Featuring songs by "Hamilton" creator Lin-Manuel Miranda, the new animated musical adventure "Moana" is Disney's first princess-with-an-asterisk offering since "Frozen." The "Moana" score's signature power ballad, "How Far I'll Go," may well take its rightful place alongside the earlier film's big hit, "Let It Go," in the female-empowerment earworm department. That's a lucrative department. I prefer Miranda's contribution; it serves ... (read more)

      • Fantastic Beasts and Where to Find Them poster image

        Fantastic Beasts and Where to Find Them

        Michael Phillips, Chicago Tribune

        Five years have passed since the last of the Harry Potter movies, "Deathly Hallows: Part 2," wrapped up J.K. Rowling's staggeringly popular film franchise, the natural extension of the greatest publishing phenomenon in the history of wands. But endings often leave a door open, and a map to somewhere new. In handsome, generally diverting fashion "Fantastic Beasts and Where to Find Them," directed by Potter alum David Yates and adapted by Rowling from her 2001 book, takes us... (read more)

      • Finding Dory poster image

        Finding Dory

        Michael Phillips, Chicago Tribune

        Childhood and, in fact, the very act of being human involves a certain level of loneliness. The great news is, you can make money off it. For close to 80 years, if you go by Disney's "Snow White and the Seven Dwarfs" making history in 1937, all sorts and achievement levels of feature animation have preyed upon the fears, insecurities and isolating circumstances of growing up. The best Pixar features, like those pre- and post-digital from Pixar's parent company, Disney, have exploite... (read more)

      • Carol poster image

        Carol

        Michael Phillips, Chicago Tribune

        By now, the critical reception for director Todd Haynes' "Carol" has built a fortress of prestige around the film itself, much as the title character played by Cate Blanchett goes through her life protected by just the right clothes and makeup, a lacquered, tightly put-together look ever-so-slightly subverting the image of the quintessential wife and mother of her time and station. On the fortress wall there are signs declaring this adaptation of the Patricia Highsmith novel "T... (read more)

      • The Revenant poster image

        The Revenant

        Michael Phillips, Chicago Tribune

        The gorgeously brutal first hour of "The Revenant" marks the peak of director Alejandro G. Inarritu's glittering if not quite golden career. For a while his new movie's really something. Then, as Leonardo DiCaprio crawls across miles and miles of mighty pretty scenery filmed in Canada, Montana and Argentina, gradually it turns into not much of anything. Screenwriter and director Inarritu gave us the 10-ton granite pretensions of "Babel," "Biutiful" as well as les... (read more)

      • The Hateful Eight poster image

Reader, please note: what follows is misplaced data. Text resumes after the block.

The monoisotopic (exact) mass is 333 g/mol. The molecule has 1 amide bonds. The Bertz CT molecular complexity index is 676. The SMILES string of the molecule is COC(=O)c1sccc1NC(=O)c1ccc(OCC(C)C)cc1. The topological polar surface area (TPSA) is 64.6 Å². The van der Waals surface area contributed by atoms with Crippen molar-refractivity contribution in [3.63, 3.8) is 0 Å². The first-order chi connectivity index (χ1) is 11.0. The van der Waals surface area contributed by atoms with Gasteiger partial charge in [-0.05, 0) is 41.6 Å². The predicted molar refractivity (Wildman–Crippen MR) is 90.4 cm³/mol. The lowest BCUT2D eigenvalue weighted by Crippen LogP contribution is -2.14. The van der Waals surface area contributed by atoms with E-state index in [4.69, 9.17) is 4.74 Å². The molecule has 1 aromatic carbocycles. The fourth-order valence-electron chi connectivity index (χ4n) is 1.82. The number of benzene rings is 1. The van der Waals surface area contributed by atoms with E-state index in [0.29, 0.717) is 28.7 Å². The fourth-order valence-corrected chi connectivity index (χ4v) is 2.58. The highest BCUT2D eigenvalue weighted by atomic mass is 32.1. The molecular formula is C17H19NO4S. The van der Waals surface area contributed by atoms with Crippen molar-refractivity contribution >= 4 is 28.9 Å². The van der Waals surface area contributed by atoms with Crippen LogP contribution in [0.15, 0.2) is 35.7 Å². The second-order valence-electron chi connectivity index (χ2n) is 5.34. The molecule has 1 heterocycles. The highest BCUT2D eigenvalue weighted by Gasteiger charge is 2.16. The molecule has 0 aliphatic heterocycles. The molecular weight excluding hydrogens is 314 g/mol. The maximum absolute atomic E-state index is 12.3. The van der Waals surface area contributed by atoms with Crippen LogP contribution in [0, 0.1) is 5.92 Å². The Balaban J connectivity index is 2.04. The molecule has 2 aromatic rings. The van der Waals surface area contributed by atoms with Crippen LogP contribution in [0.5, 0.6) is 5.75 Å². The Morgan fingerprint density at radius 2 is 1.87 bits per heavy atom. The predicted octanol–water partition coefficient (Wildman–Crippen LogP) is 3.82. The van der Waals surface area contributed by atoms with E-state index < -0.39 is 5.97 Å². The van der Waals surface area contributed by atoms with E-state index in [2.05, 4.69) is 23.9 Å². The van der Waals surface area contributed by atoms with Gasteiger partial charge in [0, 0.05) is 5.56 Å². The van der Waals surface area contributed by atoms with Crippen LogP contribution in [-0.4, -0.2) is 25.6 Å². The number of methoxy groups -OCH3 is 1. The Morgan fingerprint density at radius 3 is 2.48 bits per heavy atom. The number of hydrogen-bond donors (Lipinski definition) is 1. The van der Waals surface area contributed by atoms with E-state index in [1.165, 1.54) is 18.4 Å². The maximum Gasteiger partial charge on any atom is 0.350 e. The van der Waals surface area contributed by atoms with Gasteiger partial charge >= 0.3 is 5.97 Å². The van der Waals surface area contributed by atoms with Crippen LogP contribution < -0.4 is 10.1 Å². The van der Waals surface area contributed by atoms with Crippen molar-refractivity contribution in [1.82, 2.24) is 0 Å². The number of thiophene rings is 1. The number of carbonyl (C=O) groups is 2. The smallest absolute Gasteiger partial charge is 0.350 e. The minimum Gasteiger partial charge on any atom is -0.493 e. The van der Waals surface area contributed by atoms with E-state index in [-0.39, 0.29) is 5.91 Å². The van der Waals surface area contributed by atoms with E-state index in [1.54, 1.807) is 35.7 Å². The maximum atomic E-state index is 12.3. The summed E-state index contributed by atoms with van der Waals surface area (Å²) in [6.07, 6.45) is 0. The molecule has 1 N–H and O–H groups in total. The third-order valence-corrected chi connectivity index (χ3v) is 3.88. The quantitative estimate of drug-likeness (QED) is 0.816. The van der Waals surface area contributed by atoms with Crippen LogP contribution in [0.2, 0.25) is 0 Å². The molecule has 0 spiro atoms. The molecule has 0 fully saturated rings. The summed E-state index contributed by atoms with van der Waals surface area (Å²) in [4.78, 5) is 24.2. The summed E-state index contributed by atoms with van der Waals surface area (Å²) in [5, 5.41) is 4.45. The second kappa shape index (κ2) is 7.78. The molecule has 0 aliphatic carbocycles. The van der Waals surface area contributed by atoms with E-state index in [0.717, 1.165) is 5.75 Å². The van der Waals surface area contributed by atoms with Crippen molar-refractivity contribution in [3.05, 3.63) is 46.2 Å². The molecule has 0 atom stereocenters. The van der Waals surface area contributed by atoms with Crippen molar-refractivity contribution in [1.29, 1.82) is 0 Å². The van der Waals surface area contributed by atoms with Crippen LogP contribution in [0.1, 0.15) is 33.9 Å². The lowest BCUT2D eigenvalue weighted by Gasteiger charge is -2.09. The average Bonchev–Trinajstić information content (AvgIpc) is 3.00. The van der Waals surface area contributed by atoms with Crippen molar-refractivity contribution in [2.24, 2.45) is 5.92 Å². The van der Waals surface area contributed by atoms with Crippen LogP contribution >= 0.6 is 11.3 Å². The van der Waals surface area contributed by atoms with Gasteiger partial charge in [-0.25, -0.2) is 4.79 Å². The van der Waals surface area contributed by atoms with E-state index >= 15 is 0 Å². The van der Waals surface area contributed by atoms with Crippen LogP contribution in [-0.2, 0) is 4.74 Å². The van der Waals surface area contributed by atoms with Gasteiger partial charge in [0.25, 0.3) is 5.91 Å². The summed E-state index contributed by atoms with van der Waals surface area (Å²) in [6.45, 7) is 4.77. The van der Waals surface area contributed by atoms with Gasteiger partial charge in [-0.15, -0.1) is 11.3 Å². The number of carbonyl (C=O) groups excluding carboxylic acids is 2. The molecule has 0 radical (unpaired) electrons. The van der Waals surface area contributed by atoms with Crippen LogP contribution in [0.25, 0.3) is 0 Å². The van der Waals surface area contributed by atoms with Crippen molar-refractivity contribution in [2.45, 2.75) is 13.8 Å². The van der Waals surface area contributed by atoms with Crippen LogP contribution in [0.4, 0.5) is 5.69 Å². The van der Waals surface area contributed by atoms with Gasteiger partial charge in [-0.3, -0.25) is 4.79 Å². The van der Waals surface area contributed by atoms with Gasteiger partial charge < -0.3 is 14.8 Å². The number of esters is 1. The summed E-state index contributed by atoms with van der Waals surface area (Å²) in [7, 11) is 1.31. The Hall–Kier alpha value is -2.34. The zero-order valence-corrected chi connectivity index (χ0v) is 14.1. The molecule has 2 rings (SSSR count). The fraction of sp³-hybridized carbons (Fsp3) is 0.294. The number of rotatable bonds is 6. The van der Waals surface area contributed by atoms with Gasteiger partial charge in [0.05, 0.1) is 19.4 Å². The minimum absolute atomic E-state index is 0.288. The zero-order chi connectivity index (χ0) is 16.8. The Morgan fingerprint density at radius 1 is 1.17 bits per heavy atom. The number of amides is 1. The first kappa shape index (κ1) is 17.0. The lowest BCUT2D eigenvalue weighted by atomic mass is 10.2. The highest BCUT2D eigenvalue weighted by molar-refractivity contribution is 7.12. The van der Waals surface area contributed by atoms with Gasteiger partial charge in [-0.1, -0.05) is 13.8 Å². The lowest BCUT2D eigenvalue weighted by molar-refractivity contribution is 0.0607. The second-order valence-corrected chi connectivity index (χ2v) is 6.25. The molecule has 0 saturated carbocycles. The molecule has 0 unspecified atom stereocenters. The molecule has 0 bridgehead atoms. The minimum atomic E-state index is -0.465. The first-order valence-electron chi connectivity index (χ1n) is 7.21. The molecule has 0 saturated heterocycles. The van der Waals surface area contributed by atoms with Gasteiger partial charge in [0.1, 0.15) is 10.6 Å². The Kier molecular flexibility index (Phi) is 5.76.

The Hateful Eight

        Michael Phillips, Chicago Tribune

        "The Hateful Eight" is an ultrawide bore. If you have the option, and you're committed to seeing the thing, you should see Quentin Tarantino's latest in one of its 100 or so limited-release "roadshow" screenings, projected on film, complete with overture (a lovely, eerie one from the great composer Ennio Morricone) and running just over three hours. After that, it'll be the conventional digital projection editions at the multiplexes, running 20 minutes shorter. Writer-dire... (read more)

      • Creed poster image

        Creed

        Michael Phillips, Chicago Tribune

        Back in 1976, our bicentennial year, the nation yearned for a red, white and blue plate special piled high with corn. Something to believe in. Then, up those Philadelphia Museum of Art steps, backed by the Bill Conti theme, that something arrived. Nobody went to the first "Rocky" for the finesse of the filmmaking. They went for the underdog-rooting, for Rocky and Adrian, for the unexpected sweetness, for the redemption angle, for the reconstituted boxing movie cliches that tasted no... (read more)

      • The Peanuts Movie poster image

        The Peanuts Movie

        Katie Walsh, Chicago Tribune

        Beloved, neurotic cartoon kid Charlie Brown hits the biggest screen possible (and in 3-D) in the warm "The Peanuts Movie," directed by animation vet Steve Martino. The film pays its utmost respect to artist Charles Schulz, who carefully created a world inhabited only by children, where their dilemmas are treated with high-stakes drama. It meets children on their own terms, but never dumbs it down, exploring the complex emotions of children. "The Peanuts Movie" cobbles toge... (read more)

      • Goosebumps poster image

        Goosebumps

        Katie Walsh, Chicago Tribune

        Silly, spooky monster mash-up "Goosebumps" doesn't have to be as good as it is. Slyly smarter and more entertaining than it appears, adults might have just as much fun as the kids who will undoubtedly gobble up this Halloween treat. A sort of PG version of "Cabin in the Woods," this adaptation of R.L. Stine's series of young adult horror novels is bolstered by a stellar comedic cast, headed up by the inimitable Jack Black in the role of the author. With so many "Goose... (read more)

      • Mad Max: Fury Road poster image

        Mad Max: Fury Road

        Michael Phillips, Chicago Tribune